Events & Newsletters

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Care of the senior horse equine talks - November 2016

Penbode Equine Vets ever popular autumn series of talks will focus on the 'Care of the Senior
Horse'. With four dates around the region in November we're sure there'll be one near you. Make sure you purchase your ticket in advance. These talks are always popular and space is limited. 

FREE Hog roast & vet guided tour of our new facilities with Penbode Equine vets

Penbode Equine invite you to our FREE Hog roast and Open Evening in Holsworthy.

 

Wed 20 July from 7:00pm in Holsworthy

 

Come and take a vet guided tour of our new surgical and diagnostic facilities at Holsworthy & enjoy a FREE Hog roast!

 

To reserve your FREE place(s), please call us on 01822613838, 01837506070 or 01409255549

 

Or mail us on equine@penbodevets.co.uk / eqwest@penbodevets.co.uk

 

Whilst we have ample space for turning and parking your horsebox should you need to visit us with your horse, for this Open Evening please park in the nearby car parks to avoid congestion!

 


Concerned about the risk of Gastric Ulcers to your horse?

Diagnosis & treatment of Gastric Ulcers will be discussed by Richard Hepburn BVSc MS(Hons) CertEM(IntMed) DipACVIM MRCVS and Penbode Equine vets, with a specific focus on prevention & treatment strategies.

 

Sources have indicated that up to 50% of leisure horses & foals have shown to have gastric ulcers with a range of severity, with this rising to over 60% in competition horses & around 80-90% of racehorses.

 

Wednesday 29th Jun 2016, 7:00pm for 7:15pm

Holsworthy Memorial Hall, Holsworthy

 

 

Tickets in advance only £7, including discussion & a subsidised 2 course meal.

 

To purchase your tickets call 01822613838 / 01837506070 / 01409255549

 

To save you time, you can now make your main meal choice when securing your place:

 

Lasagne OR Vegetarian Lasagne, salad & garlic bread

 

www.penbodevets.co.uk/equine-vets-devon.php


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Are you concerned about sweet itch, sarcoids, melanomas, mud fever or rain scald?

Diagnosis & prevention of skin problems such as sweet itch, sarcoids, melanomas, mud fever & rain scald will be discussed by Penbode Equine vets, with a specific focus on prevention & treatment strategies.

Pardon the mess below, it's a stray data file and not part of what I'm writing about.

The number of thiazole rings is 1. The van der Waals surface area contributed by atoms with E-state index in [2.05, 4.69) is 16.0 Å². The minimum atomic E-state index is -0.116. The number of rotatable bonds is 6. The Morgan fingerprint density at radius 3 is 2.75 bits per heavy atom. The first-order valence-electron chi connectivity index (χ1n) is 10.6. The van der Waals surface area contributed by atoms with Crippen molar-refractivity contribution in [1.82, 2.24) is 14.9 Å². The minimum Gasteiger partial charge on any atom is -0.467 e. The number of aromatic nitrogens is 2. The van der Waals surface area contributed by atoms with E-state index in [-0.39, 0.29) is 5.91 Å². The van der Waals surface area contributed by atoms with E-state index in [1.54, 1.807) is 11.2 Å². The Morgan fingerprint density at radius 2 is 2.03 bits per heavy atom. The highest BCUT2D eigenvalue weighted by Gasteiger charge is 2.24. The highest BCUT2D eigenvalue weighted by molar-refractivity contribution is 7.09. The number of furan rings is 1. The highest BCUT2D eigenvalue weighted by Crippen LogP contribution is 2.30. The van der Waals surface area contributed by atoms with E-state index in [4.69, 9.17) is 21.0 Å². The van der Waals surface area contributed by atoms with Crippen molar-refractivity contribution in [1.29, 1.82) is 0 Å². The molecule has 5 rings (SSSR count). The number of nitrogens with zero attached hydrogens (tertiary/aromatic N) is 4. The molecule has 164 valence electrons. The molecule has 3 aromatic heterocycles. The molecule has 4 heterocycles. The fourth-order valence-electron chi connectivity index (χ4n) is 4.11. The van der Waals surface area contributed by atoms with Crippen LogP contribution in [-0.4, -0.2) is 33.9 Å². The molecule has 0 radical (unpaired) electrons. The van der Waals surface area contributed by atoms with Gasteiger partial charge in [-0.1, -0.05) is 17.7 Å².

Tuesday 1st Mar 2016, 7:00pm for 7:15pm

The Grange Equestrian Centre, Okehampton

 

Wednesday 2nd Mar 2016, 7:00pm for 7:15pm

Tall Trees Arena, Camelford

 

Thursday 3rd Mar 2016, 7:00pm for 7:15pm

Holsworthy Memorial Hall, Holsworthy

 

Tickets in advance only £7, including discussion & a subsidised 2 course meal.

To purchase your tickets:

For Okehampton call: 01837 506 070

For Holsworthy call: 01409 255 549

For Camelford call: 01409 255 549

 

To save you time, you can now make your main meal choice when securing your place:

 

Okehampton: Chilli, cottage pie or veg pie

Camelford: Veg pasty & chips or meat pasty & chips

 

Holsworthy: Veg lasagne & garlic bread or meat lasagne & garlic bread


Strangles outbreak notification - Guidelines for horse owners from Penbode Equine vets

We have received phone calls from concerned horse owners wanting to discuss the facts about €˜Strangles€™.  Although I am sure you will respect that we are unable to breach client confidentiality with regards to specific incidences, we want to do our best to give good advice. We hope that the following notes may be of assistance.  If you have any further questions please call Penbode Equine vets or EqWest Equine vets on 01409 255549 / 01822 613838 / 01837 506070.


What is the causing agent of €˜Strangles€™?
A bacteria called Streptococcus equi equi.


What is the incubation period?
This is variable. Typically this is 2-21 days.


How is it transmitted?